Tuesday, April 04, 2006

Meijer and the rabid shopper

it's pretty safe to say I'm not into sensationalism. yep, pretty safe...to say. I'm not into urban legends, not into e-mails demanding boycotts and I don't propigate the earth spinning out of control theory. nope, just a low-key, even-keeled kinda gal. can you feel the "but" moment about to happen? oh yeah, it's out there...

but, several months ago, here and there, I started getting unsolicited advice from my fellow Meijer grocery customers that began to gnaw at me. typically, I like to ignore grocery store banter, but the "what if" game started to take hold of my common sense. for instance, what if the granola-ish lady who nearly climbs into the dairy refrigerator searching for a container of cottage cheese with a "best if used by" date at least two weeks away, is right? and just down a few cooler doors, what if the elderly woman rifling through large, extra large and jumbo eggs looking for the perfect dozen without any "stress marks," is justified? and for that matter, what if the asian man poking the red meat to see if it bounces back, has a point?

gradually, I have become the shopper cleaning the tops of canned goods--gotta check the seals and make sure there is no vermin residue. I'm searching bags of bread checking for vermin gnaw marks (actually that one wasn't advice but experience--cue shivers). I wash cantaloupe in the timed produce spray in case any e coli bacteria is on the rind and then gets transferred to my hands. if you see a woman triple bagging a chicken (well first she's making sure the skin is white not yellow, darn that incandescent lighting!), stop and say hello to me.

without them realizing it, children of Meijer customers have influenced my purchases. after hearing a child screech "there's flies inside the donut display!" I now buy our saturday sleep-over-party-donuts in manufactured sealed containers. the mucas-crusted, coughing, just tall enough child spewing his two weeks worth of virus all over the taster table has forever made me shun such free-love germ fests.

see that's how it happened, that's how I became a rabid shopper. it starts with the little conversations offering advice and/or whisperings of dire warnings. it's fair to say that this evolution has been a life changing experience. you see, before the sensational stories and experiences I was zoomin' through the superstore, tossing a pound of butter into the cart without checking the date, grabbing pre-cut carrots without scrutinizing the "slimy" factor, and loading up on gallons of milk like there's no tomorrow. but not anymore. those carefree days are over. now I'm spending an hour even and hour and a half at the blankety-blank store!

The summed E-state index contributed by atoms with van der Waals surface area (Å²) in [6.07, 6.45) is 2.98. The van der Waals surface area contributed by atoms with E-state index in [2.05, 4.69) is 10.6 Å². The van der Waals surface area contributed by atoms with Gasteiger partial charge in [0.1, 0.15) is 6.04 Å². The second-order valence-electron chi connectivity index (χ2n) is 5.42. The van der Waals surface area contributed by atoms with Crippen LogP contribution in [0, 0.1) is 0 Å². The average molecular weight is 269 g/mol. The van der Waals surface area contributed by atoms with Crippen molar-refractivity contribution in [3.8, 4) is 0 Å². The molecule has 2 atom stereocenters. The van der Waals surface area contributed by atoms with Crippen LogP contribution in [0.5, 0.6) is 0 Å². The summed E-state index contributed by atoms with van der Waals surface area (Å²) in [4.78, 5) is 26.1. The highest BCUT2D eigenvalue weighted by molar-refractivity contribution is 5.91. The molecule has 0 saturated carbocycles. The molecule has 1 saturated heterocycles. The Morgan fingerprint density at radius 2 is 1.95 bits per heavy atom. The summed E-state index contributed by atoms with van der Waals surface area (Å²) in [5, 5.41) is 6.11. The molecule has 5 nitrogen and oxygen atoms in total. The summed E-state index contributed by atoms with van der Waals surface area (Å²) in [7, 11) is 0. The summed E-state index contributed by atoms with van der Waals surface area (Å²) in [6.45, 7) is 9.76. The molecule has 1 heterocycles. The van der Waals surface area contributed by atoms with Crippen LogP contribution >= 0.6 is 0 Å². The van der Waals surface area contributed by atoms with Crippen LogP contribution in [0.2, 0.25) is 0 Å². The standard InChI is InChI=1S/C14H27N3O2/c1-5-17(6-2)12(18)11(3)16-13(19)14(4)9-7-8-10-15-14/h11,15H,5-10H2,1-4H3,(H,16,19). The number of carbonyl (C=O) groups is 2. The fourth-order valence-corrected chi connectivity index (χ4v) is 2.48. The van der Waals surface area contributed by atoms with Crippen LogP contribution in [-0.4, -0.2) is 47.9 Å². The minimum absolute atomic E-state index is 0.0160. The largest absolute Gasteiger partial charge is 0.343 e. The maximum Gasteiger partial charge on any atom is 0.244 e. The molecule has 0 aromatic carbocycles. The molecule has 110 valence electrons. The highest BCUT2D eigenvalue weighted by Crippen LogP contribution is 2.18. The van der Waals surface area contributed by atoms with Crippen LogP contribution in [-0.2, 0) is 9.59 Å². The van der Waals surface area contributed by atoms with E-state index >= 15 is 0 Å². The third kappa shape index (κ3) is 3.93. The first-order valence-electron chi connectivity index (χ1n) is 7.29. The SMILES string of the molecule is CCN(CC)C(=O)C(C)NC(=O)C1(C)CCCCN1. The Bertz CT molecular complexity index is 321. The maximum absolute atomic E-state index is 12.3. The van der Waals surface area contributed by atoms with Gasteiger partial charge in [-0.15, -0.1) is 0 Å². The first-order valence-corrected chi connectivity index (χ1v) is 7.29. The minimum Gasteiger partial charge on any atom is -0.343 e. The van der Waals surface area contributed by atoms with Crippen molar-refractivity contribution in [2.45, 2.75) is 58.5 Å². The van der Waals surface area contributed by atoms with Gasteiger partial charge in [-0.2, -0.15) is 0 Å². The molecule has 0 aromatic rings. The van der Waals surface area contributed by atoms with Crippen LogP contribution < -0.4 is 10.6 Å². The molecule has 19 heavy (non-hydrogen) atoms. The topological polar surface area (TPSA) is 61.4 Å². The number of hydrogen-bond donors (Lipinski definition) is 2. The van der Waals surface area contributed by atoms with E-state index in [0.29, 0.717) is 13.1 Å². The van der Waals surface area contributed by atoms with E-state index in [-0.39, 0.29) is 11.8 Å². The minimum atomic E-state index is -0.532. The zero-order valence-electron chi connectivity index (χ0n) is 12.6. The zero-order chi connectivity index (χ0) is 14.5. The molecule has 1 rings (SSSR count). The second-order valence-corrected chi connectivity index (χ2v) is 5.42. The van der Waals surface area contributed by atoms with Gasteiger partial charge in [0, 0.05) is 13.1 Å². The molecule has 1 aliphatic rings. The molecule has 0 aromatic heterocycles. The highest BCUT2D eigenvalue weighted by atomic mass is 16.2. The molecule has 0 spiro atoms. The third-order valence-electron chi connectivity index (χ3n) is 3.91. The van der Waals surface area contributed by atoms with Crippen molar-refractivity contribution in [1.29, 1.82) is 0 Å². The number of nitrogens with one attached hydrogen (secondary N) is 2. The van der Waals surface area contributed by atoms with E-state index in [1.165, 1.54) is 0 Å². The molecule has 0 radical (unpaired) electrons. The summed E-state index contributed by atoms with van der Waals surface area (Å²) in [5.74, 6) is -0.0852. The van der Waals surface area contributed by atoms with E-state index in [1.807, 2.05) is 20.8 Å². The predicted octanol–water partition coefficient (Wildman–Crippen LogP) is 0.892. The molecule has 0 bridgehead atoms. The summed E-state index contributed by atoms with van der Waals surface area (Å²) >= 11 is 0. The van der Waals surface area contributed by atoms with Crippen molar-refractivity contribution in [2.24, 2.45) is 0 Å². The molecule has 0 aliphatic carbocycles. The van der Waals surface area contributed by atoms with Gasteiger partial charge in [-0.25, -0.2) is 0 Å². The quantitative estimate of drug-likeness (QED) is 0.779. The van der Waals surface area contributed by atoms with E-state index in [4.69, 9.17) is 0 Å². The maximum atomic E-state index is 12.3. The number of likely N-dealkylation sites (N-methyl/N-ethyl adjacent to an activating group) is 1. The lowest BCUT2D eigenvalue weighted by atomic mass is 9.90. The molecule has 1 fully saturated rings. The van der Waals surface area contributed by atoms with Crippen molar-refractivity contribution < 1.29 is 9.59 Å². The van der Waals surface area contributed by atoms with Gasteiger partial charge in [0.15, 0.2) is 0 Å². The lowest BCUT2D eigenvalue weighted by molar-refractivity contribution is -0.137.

am I justified with all this rabid behavior? I thought so, until I read an article about a medical journal publishing the effects of living a life that is too germ free. it seems that the rise in allergies, resistance to antibiotics and general malaise could all be linked to--you guessed it--the rabid shopper.

free mini-cup of Meijer fruit cocktail anyone?

Meijer and the love pump

despite the title this post isn't x-rated. (cheeky monkeys! tee hee hee!)

my attitude at the Meijer gas station is the same as the superstore: get in, get out. however, my reasons differ; at the superstore I'm trying to get a painful chore, aka, grocery shopping, over with as soon as conceivably possible, sort of like ripping off a band-aid. I rip through the gas station more out of a basic belief in common courtesy, I am fully aware that people are waiting for my space and do my best to oblige. so, with this mindset, it never occurred to me that other people may have other motives for pulling into the self-serve station.

I've started pumping $2.46/gallon worth of gasoline into my odyssey. my brain is triggering my stomach to heave as I calculate my possible gas total. suddenly, my shock induced dry heaves are halted by a woman's voice just behind me, "excuse me, how do you do this?" I turn and see a woman waving her credit card trying to get the attention of the man on the other side of my pump. the man looks over at her, "you have to put your card in that slot, then pull it out." he says. "could you show me?" whimpers she. "sure" he walks over. "also, how do I get the gas in?" she asks in a "I'm-just-a-damsel-in-distress-that-needs-a-big-strong-man" coo.

"unbelievable," I mutter. forgive my cynicism but, since this isn't 1931, nor do we live in saudi arabia, and she can obviously read (an assumption, I know, but owning a car and a credit card supports it) how can she possbily not know how to pay for and/or pump gas?

he shows her the ins and outs of the gas pump and adds, "don't tell your husband this." "oh, I'm not married--divorced." she firmly states. "he always took care of these things." with a rogue-ish voice he says, "wow. you look so young to be divorced." she agrees, "yeah, it has been tough..." voice trailing pitifully. upon hearing this banter I stole a better look at the two. bingo! my dangling question answered and transparent Love Boat plot revealed. you see the woman was cute and the man good looking, driving an even more "hunky" car.

get it? good. now, no more interruptions.

after some more meaningful exchanges, I hear, "here's my business card, with my personal cell number. for the next time you need to get gas" he adds cleverly. "thanks," she giggles. I take my receipt, shaking my head in disbelief and earnestly trying to squelch the desire to sing the words to the Love Boat theme song.

pardon me Shakespeare but, frailty, thy name is man!